So can they?

April 13, 2011

We’ve talked about relationships and what to do when a relationship is not working for us. We’ve talked about the heartbreak we experience when we can’t fix what is causing our relationship to fail. We have talked about how we begin to question our own part in the relationship and how we can change to make things better. We often forget to remember that other people have responsibility to our relationships too, and they need to work with us if the relationship is to be saved.

But can people change? Can we?

We are all on our best behavior when a relationship is brand new. The darker sides of our personalities hide behind the heady thrill of learning about a new friend. We hide parts we like least about ourselves from others, usually without realizing it, for the same reason that we clean up the house before dinner guests arrive. We show off our best china and goblets, our best slipcovers and throw rugs, because friends validate our value as people. Because they validate us, we honor them by giving our best in return.

The only insidious thing going on at the beginning of most relationships is the practice of self-deception. Whip off the slipcovers and pull up the throw rugs and expose the truth. Show your true self to an acquaintance you think is a friend and take a discerning look at them. In true friendships, opening up to each other fosters growth. Sometimes we find true beauty that needs a friend’s coaxing to bring it out from under cover. Sometimes we find other layers that obscure the center of an acquaintance’s personality. Hiding something. Most often we find a little bit of both.

Assume you have removed the slipcovers and exposed multiple layers, but he’s so sweet, he’s so kind, he’s so cute, that you don’t want to let go (of course, this applies to any friend or hope-to-be-more-than-a-friend, male or female). How long will it take for your relationship to expose what lies under the hidden layers? Most people don’t hide the best of themselves under layers of rugs and covers, but some create layers to protect themselves from past hurts. Some people hide their entire being. It can be difficult to have a true friendship with people who are so closed off, but you know that well.

Hidden things can run a gamut from embarrassing moments in a person’s life to a propensity to create mayhem and commit violence. One might think that the worse the secret is, the deeper it will hide. I have not found that to be true. Taking into consideration our differing perspectives, we may not be able to make a definitive scale to easily measure the better or worse of a list of depravities.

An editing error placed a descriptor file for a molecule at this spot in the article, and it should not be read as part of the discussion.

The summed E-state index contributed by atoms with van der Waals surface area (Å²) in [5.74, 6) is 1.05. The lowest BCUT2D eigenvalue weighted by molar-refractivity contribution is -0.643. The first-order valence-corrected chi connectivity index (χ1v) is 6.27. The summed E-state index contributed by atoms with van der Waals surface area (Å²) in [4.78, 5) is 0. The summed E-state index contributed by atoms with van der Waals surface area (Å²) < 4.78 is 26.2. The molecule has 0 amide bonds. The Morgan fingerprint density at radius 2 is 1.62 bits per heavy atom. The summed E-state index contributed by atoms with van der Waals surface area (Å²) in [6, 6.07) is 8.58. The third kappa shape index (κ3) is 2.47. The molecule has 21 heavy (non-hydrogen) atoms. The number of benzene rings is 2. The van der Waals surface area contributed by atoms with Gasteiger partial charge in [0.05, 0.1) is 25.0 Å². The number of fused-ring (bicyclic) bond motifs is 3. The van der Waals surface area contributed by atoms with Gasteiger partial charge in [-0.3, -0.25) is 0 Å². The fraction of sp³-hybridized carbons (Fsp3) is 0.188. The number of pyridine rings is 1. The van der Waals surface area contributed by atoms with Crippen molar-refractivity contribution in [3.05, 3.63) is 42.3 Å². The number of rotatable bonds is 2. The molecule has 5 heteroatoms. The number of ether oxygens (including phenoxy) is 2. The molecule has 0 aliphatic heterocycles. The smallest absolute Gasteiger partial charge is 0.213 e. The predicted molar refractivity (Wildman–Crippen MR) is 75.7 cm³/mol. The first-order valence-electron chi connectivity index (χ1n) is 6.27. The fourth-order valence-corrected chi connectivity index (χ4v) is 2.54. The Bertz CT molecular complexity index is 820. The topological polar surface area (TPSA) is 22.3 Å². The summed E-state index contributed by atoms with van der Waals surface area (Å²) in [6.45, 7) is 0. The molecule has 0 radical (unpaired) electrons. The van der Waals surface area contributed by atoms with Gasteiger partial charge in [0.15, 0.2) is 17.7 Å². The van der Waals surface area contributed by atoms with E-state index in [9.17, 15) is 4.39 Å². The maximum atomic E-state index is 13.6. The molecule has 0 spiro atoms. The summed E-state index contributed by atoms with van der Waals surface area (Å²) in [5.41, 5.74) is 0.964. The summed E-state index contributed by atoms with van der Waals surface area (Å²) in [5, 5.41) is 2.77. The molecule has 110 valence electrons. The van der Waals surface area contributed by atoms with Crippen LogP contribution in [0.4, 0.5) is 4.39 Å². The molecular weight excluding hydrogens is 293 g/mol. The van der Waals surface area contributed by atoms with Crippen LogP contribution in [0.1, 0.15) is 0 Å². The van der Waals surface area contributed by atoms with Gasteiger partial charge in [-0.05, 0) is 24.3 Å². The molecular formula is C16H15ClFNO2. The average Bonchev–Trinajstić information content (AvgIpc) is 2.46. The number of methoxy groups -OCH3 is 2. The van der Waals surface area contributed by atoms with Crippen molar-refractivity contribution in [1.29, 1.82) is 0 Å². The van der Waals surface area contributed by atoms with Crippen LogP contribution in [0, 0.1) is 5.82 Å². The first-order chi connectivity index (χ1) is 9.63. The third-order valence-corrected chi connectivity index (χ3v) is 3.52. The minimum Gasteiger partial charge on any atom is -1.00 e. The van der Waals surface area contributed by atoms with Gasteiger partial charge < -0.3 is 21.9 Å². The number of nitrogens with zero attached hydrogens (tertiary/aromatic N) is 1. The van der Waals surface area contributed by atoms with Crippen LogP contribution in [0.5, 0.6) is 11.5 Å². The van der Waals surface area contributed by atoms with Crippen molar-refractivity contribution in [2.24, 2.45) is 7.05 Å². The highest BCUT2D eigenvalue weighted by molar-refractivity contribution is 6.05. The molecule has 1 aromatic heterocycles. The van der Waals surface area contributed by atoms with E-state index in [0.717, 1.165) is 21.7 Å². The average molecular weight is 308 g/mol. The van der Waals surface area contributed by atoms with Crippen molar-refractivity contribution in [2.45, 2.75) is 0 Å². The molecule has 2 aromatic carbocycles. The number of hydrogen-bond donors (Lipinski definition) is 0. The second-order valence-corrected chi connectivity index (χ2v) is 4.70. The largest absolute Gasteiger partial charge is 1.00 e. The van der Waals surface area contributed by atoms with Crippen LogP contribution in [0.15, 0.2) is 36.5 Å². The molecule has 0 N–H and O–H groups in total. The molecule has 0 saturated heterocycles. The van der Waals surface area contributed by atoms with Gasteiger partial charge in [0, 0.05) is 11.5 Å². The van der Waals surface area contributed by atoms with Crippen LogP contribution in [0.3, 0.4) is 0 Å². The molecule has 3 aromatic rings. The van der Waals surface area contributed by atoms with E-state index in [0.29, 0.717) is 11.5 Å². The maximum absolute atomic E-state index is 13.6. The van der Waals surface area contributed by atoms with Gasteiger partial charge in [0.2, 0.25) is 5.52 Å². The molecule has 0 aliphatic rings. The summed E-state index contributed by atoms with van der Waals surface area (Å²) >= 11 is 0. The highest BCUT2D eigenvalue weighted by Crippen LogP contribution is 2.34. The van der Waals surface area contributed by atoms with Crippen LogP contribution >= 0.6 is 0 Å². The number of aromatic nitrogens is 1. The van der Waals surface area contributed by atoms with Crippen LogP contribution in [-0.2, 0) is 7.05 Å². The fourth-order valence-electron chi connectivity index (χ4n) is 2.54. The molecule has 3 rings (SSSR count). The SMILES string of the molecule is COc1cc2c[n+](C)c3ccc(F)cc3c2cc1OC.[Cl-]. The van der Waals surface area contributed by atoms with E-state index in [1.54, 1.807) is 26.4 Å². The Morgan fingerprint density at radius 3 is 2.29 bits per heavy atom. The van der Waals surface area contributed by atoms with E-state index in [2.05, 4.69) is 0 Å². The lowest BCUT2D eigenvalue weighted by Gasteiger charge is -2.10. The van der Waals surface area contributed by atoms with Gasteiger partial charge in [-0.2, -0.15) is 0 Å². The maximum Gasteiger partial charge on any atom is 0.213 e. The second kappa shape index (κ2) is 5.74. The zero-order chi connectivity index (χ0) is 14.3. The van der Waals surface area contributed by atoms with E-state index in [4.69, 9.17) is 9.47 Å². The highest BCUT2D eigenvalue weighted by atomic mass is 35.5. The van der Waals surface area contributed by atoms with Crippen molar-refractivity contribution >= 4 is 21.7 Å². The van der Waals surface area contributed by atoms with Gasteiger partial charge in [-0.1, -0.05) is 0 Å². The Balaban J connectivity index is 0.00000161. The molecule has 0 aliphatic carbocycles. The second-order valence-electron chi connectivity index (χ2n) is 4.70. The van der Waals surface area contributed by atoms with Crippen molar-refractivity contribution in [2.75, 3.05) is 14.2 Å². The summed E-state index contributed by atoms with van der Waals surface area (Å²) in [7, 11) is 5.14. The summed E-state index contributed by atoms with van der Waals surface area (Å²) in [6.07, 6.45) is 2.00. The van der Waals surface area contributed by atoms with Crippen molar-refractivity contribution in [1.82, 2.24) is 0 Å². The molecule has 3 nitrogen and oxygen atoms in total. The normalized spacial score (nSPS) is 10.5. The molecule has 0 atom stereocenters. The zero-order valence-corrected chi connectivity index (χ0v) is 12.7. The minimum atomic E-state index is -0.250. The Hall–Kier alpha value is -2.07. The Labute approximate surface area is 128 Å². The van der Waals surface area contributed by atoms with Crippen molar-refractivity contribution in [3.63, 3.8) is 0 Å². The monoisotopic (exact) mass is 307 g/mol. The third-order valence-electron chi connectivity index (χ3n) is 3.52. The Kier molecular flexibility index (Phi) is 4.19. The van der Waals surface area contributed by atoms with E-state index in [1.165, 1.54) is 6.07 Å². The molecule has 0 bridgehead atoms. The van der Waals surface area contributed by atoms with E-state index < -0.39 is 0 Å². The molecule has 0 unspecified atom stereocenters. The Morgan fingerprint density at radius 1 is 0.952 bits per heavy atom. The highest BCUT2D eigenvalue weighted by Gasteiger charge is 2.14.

I have heard people say that the most recent murderer in the news was “such a nice boy” and a recent rapist is “misunderstood.” When confronted with the truth that murderers and rapists are the most depraved people in existence, they tell me that I “just don’t know” little Kyle or little Jesse and really shouldn’t judge people. Statements like that tell me that I must judge all the more carefully because there are people out there who have been forgiven every heinous act they ever committed by a progressively permissive and tolerant society.

Unlikely as it may seem that you will encounter one of the people whose layers of rugs and covers hide the worst of the worst, it’s possible. It’s more probable that you would encounter someone who is just a big jerk. All types of people expose tiny bits of their secrets long before they are ready (if ever) to let you in on them. Those signs are your gauge. You may forgive transgressions toward you or society if you feel you must—it seems like the fashionable thing to do—but don’t forget. The transgressions will repeat themselves. Pay attention.

Follow one rule (or not, at your own peril) with regard to friends:

If a person does not treat you as you would treat
them, they are not a friend. Respond accordingly.

As for family, aren’t they the people who should
treat you the best? Same rule.

Ah, ah, ah, ah, ah! No buts. See that period up there? It says …they are not a friend. PERIOD. The best you can do if you really wish to maintain a relationship with a person who does not treat you as you would treat them, is to keep it simple. Avoid the hot spots. If you can.

So can they change? No. I believe they cannot. Nor can you. We can change our slipcovers and our china patterns, but things inherent to our being will only hide. It’s a good idea to find someone who is compatible with the things you hide under your slipcovers.

One comment

  1. I amfinally stopping by to read this time (from UBP.) And what you said here makes a lot of sense. Mind if I borrow your “rule” in a post of my own? Can’t wait to read more of your blog. Us old timers need to stick together and share our knowledge. :)

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